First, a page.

The creation of a fund with which to pay a previously incurred indebtedness of an institution is not a consideration in law for a promise to make a donation. The acceptance of the writing containing the direction to apply the fund, does not, in a legal sense, give rise to a case of mutual promises.
The contested writing contained a distinct promise to pay a certain sum at a fixed time, a direction as to the application of the fund, and a provision that it was to be refunded in case of misapplication. The university's charter authorized the trustees to procure funds for specified purposes, and required them to apply what they received by donation or otherwise to those purposes. It also required that all donations and bequests be applied in accordance with the designs expressed by the donors. The university argued that there was a valid consideration in order to enforce the donor's promise. Alternatively, by force of the charter provisions, the university claimed that the promise was binding. The district court ruled against the donor. On appeal, the court overturned the judgment.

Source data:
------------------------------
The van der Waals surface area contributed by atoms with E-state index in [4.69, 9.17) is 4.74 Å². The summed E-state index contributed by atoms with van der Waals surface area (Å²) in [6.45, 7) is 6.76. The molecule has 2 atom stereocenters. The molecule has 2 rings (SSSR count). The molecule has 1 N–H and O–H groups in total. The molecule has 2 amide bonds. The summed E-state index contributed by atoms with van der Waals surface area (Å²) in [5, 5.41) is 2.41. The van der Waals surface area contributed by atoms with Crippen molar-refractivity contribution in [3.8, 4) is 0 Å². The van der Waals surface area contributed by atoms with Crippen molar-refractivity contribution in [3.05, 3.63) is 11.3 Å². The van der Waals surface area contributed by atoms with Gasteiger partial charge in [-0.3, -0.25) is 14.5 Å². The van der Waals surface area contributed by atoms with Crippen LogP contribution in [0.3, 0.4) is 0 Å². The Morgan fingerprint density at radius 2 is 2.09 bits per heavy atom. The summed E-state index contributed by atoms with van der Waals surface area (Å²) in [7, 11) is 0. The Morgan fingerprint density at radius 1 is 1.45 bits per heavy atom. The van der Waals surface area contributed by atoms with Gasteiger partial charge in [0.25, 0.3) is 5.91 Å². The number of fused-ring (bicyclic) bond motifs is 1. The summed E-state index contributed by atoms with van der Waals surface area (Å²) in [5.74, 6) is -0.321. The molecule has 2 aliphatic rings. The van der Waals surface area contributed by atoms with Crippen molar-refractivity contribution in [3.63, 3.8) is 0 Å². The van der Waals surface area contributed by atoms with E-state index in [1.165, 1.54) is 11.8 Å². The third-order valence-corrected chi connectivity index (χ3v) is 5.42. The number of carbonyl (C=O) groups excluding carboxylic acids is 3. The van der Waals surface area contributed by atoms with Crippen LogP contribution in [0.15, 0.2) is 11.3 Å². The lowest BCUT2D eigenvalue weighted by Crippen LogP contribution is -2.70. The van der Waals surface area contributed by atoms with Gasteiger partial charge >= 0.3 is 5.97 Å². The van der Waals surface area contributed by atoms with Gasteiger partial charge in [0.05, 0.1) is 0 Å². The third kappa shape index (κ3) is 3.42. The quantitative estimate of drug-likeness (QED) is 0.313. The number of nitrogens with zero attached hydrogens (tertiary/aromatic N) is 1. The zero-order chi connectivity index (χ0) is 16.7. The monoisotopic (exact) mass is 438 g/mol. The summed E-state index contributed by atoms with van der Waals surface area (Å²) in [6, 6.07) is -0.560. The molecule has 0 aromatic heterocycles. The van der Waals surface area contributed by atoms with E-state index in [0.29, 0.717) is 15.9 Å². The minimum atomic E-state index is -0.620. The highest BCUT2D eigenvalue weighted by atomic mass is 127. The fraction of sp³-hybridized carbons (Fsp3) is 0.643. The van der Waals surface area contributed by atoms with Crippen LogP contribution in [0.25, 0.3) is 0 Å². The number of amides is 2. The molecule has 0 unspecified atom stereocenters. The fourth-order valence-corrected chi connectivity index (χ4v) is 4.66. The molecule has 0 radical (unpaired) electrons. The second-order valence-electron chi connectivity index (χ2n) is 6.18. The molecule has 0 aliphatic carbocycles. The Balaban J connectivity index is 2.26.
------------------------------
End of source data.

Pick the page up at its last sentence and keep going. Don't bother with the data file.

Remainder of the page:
Was the creation of a fund with which to pay the previously incurred indebtedness of the institution a consideration in law?
The creation of the fund with which to pay the university's indebtedness was not a consideration for the promise. Nor did the trustees' acceptance of the writing containing the direction to apply the fund give rise to a case of mutual promises. Moreover, gratuitous promises were not named in the charter and were left to the control of the law.